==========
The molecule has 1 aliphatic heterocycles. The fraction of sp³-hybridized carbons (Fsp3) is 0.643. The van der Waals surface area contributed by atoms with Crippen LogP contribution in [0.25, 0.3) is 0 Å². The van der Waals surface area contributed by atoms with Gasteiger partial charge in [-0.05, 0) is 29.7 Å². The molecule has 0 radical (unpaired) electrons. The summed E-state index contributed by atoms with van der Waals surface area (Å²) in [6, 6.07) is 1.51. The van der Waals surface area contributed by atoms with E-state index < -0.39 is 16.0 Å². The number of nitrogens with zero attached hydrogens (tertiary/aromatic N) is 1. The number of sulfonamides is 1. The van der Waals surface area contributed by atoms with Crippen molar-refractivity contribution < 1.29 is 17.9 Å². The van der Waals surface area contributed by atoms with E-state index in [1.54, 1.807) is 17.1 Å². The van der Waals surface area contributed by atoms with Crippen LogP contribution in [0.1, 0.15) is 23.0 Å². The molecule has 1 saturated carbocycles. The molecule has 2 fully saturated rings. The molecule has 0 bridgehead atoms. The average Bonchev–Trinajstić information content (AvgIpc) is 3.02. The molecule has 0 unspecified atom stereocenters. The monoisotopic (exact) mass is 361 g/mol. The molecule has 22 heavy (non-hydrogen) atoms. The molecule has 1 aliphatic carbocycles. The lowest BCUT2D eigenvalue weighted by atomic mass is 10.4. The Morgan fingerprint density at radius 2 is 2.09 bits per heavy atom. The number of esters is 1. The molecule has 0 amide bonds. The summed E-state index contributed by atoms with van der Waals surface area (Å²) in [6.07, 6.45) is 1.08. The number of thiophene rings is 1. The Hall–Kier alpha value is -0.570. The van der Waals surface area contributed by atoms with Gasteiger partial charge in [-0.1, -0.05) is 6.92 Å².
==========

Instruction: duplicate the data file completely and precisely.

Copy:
The molecule has 1 aliphatic heterocycles. The fraction of sp³-hybridized carbons (Fsp3) is 0.643. The van der Waals surface area contributed by atoms with Crippen LogP contribution in [0.25, 0.3) is 0 Å². The van der Waals surface area contributed by atoms with Gasteiger partial charge in [-0.05, 0) is 29.7 Å². The molecule has 0 radical (unpaired) electrons. The summed E-state index contributed by atoms with van der Waals surface area (Å²) in [6, 6.07) is 1.51. The van der Waals surface area contributed by atoms with E-state index < -0.39 is 16.0 Å². The number of nitrogens with zero attached hydrogens (tertiary/aromatic N) is 1. The number of sulfonamides is 1. The van der Waals surface area contributed by atoms with Crippen molar-refractivity contribution < 1.29 is 17.9 Å². The van der Waals surface area contributed by atoms with E-state index in [1.54, 1.807) is 17.1 Å². The van der Waals surface area contributed by atoms with Crippen LogP contribution in [0.1, 0.15) is 23.0 Å². The molecule has 1 saturated carbocycles. The molecule has 2 fully saturated rings. The molecule has 0 bridgehead atoms. The average Bonchev–Trinajstić information content (AvgIpc) is 3.02. The molecule has 0 unspecified atom stereocenters. The monoisotopic (exact) mass is 361 g/mol. The molecule has 22 heavy (non-hydrogen) atoms. The molecule has 1 aliphatic carbocycles. The lowest BCUT2D eigenvalue weighted by atomic mass is 10.4. The Morgan fingerprint density at radius 2 is 2.09 bits per heavy atom. The number of esters is 1. The molecule has 0 amide bonds. The summed E-state index contributed by atoms with van der Waals surface area (Å²) in [6.07, 6.45) is 1.08. The number of thiophene rings is 1. The Hall–Kier alpha value is -0.570. The van der Waals surface area contributed by atoms with Gasteiger partial charge in [-0.1, -0.05) is 6.92 Å².